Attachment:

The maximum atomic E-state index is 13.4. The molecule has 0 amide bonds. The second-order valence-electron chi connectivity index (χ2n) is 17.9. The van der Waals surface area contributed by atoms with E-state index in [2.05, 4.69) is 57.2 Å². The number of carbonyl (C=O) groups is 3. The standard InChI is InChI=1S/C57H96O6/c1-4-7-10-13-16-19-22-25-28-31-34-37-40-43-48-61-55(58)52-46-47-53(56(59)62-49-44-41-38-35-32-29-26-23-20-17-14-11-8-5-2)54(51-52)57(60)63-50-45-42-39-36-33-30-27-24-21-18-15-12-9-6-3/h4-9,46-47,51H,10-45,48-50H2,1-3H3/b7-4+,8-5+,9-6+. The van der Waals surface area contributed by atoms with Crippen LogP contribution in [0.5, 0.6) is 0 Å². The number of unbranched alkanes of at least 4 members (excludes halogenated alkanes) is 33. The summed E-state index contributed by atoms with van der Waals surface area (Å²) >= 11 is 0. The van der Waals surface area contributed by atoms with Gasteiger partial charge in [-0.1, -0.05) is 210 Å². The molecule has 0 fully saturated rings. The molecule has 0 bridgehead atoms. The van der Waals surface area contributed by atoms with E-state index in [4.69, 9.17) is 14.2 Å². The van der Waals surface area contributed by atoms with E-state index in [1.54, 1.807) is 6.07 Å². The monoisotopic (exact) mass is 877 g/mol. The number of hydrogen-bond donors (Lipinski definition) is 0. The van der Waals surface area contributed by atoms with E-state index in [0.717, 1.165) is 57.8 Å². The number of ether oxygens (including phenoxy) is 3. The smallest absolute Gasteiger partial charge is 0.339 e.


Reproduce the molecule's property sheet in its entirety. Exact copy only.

The maximum atomic E-state index is 13.4. The molecule has 0 amide bonds. The second-order valence-electron chi connectivity index (χ2n) is 17.9. The van der Waals surface area contributed by atoms with E-state index in [2.05, 4.69) is 57.2 Å². The number of carbonyl (C=O) groups is 3. The standard InChI is InChI=1S/C57H96O6/c1-4-7-10-13-16-19-22-25-28-31-34-37-40-43-48-61-55(58)52-46-47-53(56(59)62-49-44-41-38-35-32-29-26-23-20-17-14-11-8-5-2)54(51-52)57(60)63-50-45-42-39-36-33-30-27-24-21-18-15-12-9-6-3/h4-9,46-47,51H,10-45,48-50H2,1-3H3/b7-4+,8-5+,9-6+. The van der Waals surface area contributed by atoms with Crippen LogP contribution in [0.5, 0.6) is 0 Å². The number of unbranched alkanes of at least 4 members (excludes halogenated alkanes) is 33. The summed E-state index contributed by atoms with van der Waals surface area (Å²) >= 11 is 0. The van der Waals surface area contributed by atoms with Gasteiger partial charge in [-0.1, -0.05) is 210 Å². The molecule has 0 fully saturated rings. The molecule has 0 bridgehead atoms. The van der Waals surface area contributed by atoms with E-state index in [4.69, 9.17) is 14.2 Å². The van der Waals surface area contributed by atoms with E-state index in [1.54, 1.807) is 6.07 Å². The monoisotopic (exact) mass is 877 g/mol. The number of hydrogen-bond donors (Lipinski definition) is 0. The van der Waals surface area contributed by atoms with E-state index in [0.717, 1.165) is 57.8 Å². The number of ether oxygens (including phenoxy) is 3. The smallest absolute Gasteiger partial charge is 0.339 e.